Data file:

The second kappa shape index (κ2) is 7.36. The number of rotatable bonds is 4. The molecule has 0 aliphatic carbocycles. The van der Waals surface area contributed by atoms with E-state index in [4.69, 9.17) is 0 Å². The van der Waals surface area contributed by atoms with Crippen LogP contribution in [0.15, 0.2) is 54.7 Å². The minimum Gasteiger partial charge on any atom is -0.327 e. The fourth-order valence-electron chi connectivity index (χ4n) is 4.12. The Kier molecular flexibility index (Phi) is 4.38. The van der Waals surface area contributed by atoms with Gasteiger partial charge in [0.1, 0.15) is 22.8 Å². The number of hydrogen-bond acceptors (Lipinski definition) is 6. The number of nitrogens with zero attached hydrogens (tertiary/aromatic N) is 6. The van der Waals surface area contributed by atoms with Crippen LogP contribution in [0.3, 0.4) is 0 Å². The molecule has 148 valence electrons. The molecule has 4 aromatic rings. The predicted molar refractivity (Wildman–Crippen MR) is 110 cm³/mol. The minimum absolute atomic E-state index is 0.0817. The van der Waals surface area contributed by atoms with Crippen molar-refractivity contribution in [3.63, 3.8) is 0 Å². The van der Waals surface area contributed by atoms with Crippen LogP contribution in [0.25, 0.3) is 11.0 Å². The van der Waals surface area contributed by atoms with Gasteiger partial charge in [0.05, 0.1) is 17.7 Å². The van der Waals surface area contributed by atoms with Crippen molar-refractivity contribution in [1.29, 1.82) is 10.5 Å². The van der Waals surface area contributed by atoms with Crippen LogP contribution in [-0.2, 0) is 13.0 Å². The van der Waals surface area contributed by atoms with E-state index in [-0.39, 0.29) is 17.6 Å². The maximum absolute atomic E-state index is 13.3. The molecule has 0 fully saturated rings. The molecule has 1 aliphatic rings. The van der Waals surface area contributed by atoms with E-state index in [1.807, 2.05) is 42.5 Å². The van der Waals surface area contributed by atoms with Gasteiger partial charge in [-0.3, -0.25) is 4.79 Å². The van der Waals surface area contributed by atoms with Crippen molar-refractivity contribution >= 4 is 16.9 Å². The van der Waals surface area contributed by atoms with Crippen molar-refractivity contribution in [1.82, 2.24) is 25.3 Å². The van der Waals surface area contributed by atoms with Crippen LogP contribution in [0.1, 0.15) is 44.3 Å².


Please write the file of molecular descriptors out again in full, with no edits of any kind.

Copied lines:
The second kappa shape index (κ2) is 7.36. The number of rotatable bonds is 4. The molecule has 0 aliphatic carbocycles. The van der Waals surface area contributed by atoms with E-state index in [4.69, 9.17) is 0 Å². The van der Waals surface area contributed by atoms with Crippen LogP contribution in [0.15, 0.2) is 54.7 Å². The minimum Gasteiger partial charge on any atom is -0.327 e. The fourth-order valence-electron chi connectivity index (χ4n) is 4.12. The Kier molecular flexibility index (Phi) is 4.38. The van der Waals surface area contributed by atoms with Gasteiger partial charge in [0.1, 0.15) is 22.8 Å². The number of hydrogen-bond acceptors (Lipinski definition) is 6. The number of nitrogens with zero attached hydrogens (tertiary/aromatic N) is 6. The van der Waals surface area contributed by atoms with Crippen LogP contribution in [0.3, 0.4) is 0 Å². The molecule has 148 valence electrons. The molecule has 4 aromatic rings. The predicted molar refractivity (Wildman–Crippen MR) is 110 cm³/mol. The minimum absolute atomic E-state index is 0.0817. The van der Waals surface area contributed by atoms with Crippen molar-refractivity contribution in [3.63, 3.8) is 0 Å². The van der Waals surface area contributed by atoms with Crippen LogP contribution in [0.25, 0.3) is 11.0 Å². The van der Waals surface area contributed by atoms with Gasteiger partial charge in [0.05, 0.1) is 17.7 Å². The van der Waals surface area contributed by atoms with Crippen molar-refractivity contribution in [1.29, 1.82) is 10.5 Å². The van der Waals surface area contributed by atoms with Crippen LogP contribution in [-0.2, 0) is 13.0 Å². The van der Waals surface area contributed by atoms with E-state index in [-0.39, 0.29) is 17.6 Å². The maximum absolute atomic E-state index is 13.3. The molecule has 0 fully saturated rings. The molecule has 1 aliphatic rings. The van der Waals surface area contributed by atoms with E-state index in [1.807, 2.05) is 42.5 Å². The van der Waals surface area contributed by atoms with Gasteiger partial charge in [-0.3, -0.25) is 4.79 Å². The van der Waals surface area contributed by atoms with Crippen molar-refractivity contribution >= 4 is 16.9 Å². The van der Waals surface area contributed by atoms with Crippen molar-refractivity contribution in [1.82, 2.24) is 25.3 Å². The van der Waals surface area contributed by atoms with Crippen LogP contribution in [0.1, 0.15) is 44.3 Å².